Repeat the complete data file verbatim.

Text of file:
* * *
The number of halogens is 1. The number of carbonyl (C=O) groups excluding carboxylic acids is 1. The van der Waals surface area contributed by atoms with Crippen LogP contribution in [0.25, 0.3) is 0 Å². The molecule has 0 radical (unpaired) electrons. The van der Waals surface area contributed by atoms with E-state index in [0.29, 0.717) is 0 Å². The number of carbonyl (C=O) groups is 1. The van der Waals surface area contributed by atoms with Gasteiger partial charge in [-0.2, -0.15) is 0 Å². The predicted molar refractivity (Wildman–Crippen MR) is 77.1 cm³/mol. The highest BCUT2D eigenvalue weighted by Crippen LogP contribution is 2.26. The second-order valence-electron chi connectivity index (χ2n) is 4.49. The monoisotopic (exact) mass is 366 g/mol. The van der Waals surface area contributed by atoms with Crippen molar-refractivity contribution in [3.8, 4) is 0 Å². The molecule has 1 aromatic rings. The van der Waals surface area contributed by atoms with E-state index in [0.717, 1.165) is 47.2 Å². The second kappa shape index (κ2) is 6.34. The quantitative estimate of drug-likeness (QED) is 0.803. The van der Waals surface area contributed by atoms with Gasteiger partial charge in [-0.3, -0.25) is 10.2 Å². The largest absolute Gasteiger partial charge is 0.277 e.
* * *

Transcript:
The number of halogens is 1. The number of carbonyl (C=O) groups excluding carboxylic acids is 1. The van der Waals surface area contributed by atoms with Crippen LogP contribution in [0.25, 0.3) is 0 Å². The molecule has 0 radical (unpaired) electrons. The van der Waals surface area contributed by atoms with E-state index in [0.29, 0.717) is 0 Å². The number of carbonyl (C=O) groups is 1. The van der Waals surface area contributed by atoms with Gasteiger partial charge in [-0.2, -0.15) is 0 Å². The predicted molar refractivity (Wildman–Crippen MR) is 77.1 cm³/mol. The highest BCUT2D eigenvalue weighted by Crippen LogP contribution is 2.26. The second-order valence-electron chi connectivity index (χ2n) is 4.49. The monoisotopic (exact) mass is 366 g/mol. The van der Waals surface area contributed by atoms with Crippen molar-refractivity contribution in [3.8, 4) is 0 Å². The molecule has 1 aromatic rings. The van der Waals surface area contributed by atoms with E-state index in [0.717, 1.165) is 47.2 Å². The second kappa shape index (κ2) is 6.34. The quantitative estimate of drug-likeness (QED) is 0.803. The van der Waals surface area contributed by atoms with Gasteiger partial charge in [-0.3, -0.25) is 10.2 Å². The largest absolute Gasteiger partial charge is 0.277 e.